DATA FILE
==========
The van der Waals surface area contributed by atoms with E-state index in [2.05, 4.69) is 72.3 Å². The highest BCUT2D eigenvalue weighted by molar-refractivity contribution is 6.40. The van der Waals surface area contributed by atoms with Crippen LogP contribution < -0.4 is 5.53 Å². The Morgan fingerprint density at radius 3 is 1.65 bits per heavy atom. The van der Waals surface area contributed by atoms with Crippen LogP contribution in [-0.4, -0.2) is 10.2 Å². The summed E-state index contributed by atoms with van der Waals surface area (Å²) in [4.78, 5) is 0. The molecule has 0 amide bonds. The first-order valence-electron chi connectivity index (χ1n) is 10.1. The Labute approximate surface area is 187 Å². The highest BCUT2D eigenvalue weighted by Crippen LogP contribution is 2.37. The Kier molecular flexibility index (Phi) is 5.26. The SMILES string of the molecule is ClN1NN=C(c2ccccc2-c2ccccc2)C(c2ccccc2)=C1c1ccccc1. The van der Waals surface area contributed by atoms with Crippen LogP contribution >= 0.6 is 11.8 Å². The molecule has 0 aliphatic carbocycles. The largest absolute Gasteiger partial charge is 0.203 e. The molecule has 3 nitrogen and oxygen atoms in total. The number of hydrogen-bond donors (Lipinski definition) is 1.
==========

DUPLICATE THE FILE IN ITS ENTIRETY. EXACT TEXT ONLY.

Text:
The van der Waals surface area contributed by atoms with E-state index in [2.05, 4.69) is 72.3 Å². The highest BCUT2D eigenvalue weighted by molar-refractivity contribution is 6.40. The van der Waals surface area contributed by atoms with Crippen LogP contribution < -0.4 is 5.53 Å². The Morgan fingerprint density at radius 3 is 1.65 bits per heavy atom. The van der Waals surface area contributed by atoms with Crippen LogP contribution in [-0.4, -0.2) is 10.2 Å². The summed E-state index contributed by atoms with van der Waals surface area (Å²) in [4.78, 5) is 0. The molecule has 0 amide bonds. The first-order valence-electron chi connectivity index (χ1n) is 10.1. The Labute approximate surface area is 187 Å². The highest BCUT2D eigenvalue weighted by Crippen LogP contribution is 2.37. The Kier molecular flexibility index (Phi) is 5.26. The SMILES string of the molecule is ClN1NN=C(c2ccccc2-c2ccccc2)C(c2ccccc2)=C1c1ccccc1. The van der Waals surface area contributed by atoms with Crippen LogP contribution >= 0.6 is 11.8 Å². The molecule has 0 aliphatic carbocycles. The largest absolute Gasteiger partial charge is 0.203 e. The molecule has 3 nitrogen and oxygen atoms in total. The number of hydrogen-bond donors (Lipinski definition) is 1.